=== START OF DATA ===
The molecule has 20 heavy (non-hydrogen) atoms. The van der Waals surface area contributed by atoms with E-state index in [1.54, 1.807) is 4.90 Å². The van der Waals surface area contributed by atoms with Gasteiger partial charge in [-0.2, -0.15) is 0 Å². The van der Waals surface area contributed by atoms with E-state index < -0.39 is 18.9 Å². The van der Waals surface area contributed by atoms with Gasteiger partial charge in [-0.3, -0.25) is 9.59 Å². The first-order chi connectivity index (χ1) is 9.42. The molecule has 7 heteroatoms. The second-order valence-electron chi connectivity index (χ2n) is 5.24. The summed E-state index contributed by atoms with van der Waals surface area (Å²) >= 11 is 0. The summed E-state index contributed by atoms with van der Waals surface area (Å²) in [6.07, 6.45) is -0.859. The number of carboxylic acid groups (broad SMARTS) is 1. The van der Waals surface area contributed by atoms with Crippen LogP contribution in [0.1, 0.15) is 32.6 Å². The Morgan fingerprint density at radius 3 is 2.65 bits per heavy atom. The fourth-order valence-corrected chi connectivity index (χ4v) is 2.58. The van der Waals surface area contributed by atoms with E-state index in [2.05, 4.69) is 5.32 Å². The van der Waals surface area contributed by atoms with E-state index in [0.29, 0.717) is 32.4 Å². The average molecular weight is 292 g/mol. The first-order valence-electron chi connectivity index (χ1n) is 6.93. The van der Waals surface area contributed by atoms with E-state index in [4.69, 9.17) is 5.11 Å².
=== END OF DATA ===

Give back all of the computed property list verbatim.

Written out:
The molecule has 20 heavy (non-hydrogen) atoms. The van der Waals surface area contributed by atoms with E-state index in [1.54, 1.807) is 4.90 Å². The van der Waals surface area contributed by atoms with Gasteiger partial charge in [-0.2, -0.15) is 0 Å². The van der Waals surface area contributed by atoms with E-state index < -0.39 is 18.9 Å². The van der Waals surface area contributed by atoms with Gasteiger partial charge in [-0.3, -0.25) is 9.59 Å². The first-order chi connectivity index (χ1) is 9.42. The molecule has 7 heteroatoms. The second-order valence-electron chi connectivity index (χ2n) is 5.24. The summed E-state index contributed by atoms with van der Waals surface area (Å²) >= 11 is 0. The summed E-state index contributed by atoms with van der Waals surface area (Å²) in [6.07, 6.45) is -0.859. The number of carboxylic acid groups (broad SMARTS) is 1. The van der Waals surface area contributed by atoms with Crippen LogP contribution in [0.1, 0.15) is 32.6 Å². The Morgan fingerprint density at radius 3 is 2.65 bits per heavy atom. The fourth-order valence-corrected chi connectivity index (χ4v) is 2.58. The van der Waals surface area contributed by atoms with E-state index in [2.05, 4.69) is 5.32 Å². The van der Waals surface area contributed by atoms with E-state index in [0.29, 0.717) is 32.4 Å². The average molecular weight is 292 g/mol. The first-order valence-electron chi connectivity index (χ1n) is 6.93. The van der Waals surface area contributed by atoms with E-state index in [4.69, 9.17) is 5.11 Å².